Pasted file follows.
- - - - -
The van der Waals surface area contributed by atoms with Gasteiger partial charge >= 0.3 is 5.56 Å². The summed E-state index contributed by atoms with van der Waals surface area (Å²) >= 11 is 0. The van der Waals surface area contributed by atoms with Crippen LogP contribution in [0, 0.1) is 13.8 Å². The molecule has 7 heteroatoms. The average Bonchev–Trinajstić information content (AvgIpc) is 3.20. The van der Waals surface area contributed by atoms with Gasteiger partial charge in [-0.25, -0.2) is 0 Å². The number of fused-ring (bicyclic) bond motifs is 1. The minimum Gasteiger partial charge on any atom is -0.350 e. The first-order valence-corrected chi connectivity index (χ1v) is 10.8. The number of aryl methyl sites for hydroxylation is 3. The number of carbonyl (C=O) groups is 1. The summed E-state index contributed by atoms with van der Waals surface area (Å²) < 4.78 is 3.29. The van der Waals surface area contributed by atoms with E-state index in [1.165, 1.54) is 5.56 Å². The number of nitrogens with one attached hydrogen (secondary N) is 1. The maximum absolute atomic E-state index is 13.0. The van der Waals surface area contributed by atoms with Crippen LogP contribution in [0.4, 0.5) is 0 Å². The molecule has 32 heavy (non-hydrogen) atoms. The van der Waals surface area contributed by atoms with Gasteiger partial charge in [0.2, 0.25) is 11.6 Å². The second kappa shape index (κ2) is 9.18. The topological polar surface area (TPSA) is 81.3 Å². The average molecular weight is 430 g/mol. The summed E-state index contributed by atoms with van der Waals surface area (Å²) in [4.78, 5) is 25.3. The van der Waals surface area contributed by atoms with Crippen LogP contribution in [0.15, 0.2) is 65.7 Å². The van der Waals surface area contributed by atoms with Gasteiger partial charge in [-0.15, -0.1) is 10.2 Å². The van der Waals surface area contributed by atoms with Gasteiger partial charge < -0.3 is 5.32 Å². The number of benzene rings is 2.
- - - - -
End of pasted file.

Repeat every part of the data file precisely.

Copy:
The van der Waals surface area contributed by atoms with Gasteiger partial charge >= 0.3 is 5.56 Å². The summed E-state index contributed by atoms with van der Waals surface area (Å²) >= 11 is 0. The van der Waals surface area contributed by atoms with Crippen LogP contribution in [0, 0.1) is 13.8 Å². The molecule has 7 heteroatoms. The average Bonchev–Trinajstić information content (AvgIpc) is 3.20. The van der Waals surface area contributed by atoms with Gasteiger partial charge in [-0.25, -0.2) is 0 Å². The number of fused-ring (bicyclic) bond motifs is 1. The minimum Gasteiger partial charge on any atom is -0.350 e. The first-order valence-corrected chi connectivity index (χ1v) is 10.8. The number of aryl methyl sites for hydroxylation is 3. The number of carbonyl (C=O) groups is 1. The summed E-state index contributed by atoms with van der Waals surface area (Å²) < 4.78 is 3.29. The van der Waals surface area contributed by atoms with E-state index in [1.165, 1.54) is 5.56 Å². The number of nitrogens with one attached hydrogen (secondary N) is 1. The maximum absolute atomic E-state index is 13.0. The van der Waals surface area contributed by atoms with Crippen LogP contribution in [0.4, 0.5) is 0 Å². The molecule has 32 heavy (non-hydrogen) atoms. The van der Waals surface area contributed by atoms with Gasteiger partial charge in [0.2, 0.25) is 11.6 Å². The second kappa shape index (κ2) is 9.18. The topological polar surface area (TPSA) is 81.3 Å². The average molecular weight is 430 g/mol. The summed E-state index contributed by atoms with van der Waals surface area (Å²) in [4.78, 5) is 25.3. The van der Waals surface area contributed by atoms with Crippen LogP contribution in [0.15, 0.2) is 65.7 Å². The van der Waals surface area contributed by atoms with Gasteiger partial charge in [-0.15, -0.1) is 10.2 Å². The van der Waals surface area contributed by atoms with Gasteiger partial charge < -0.3 is 5.32 Å². The number of benzene rings is 2.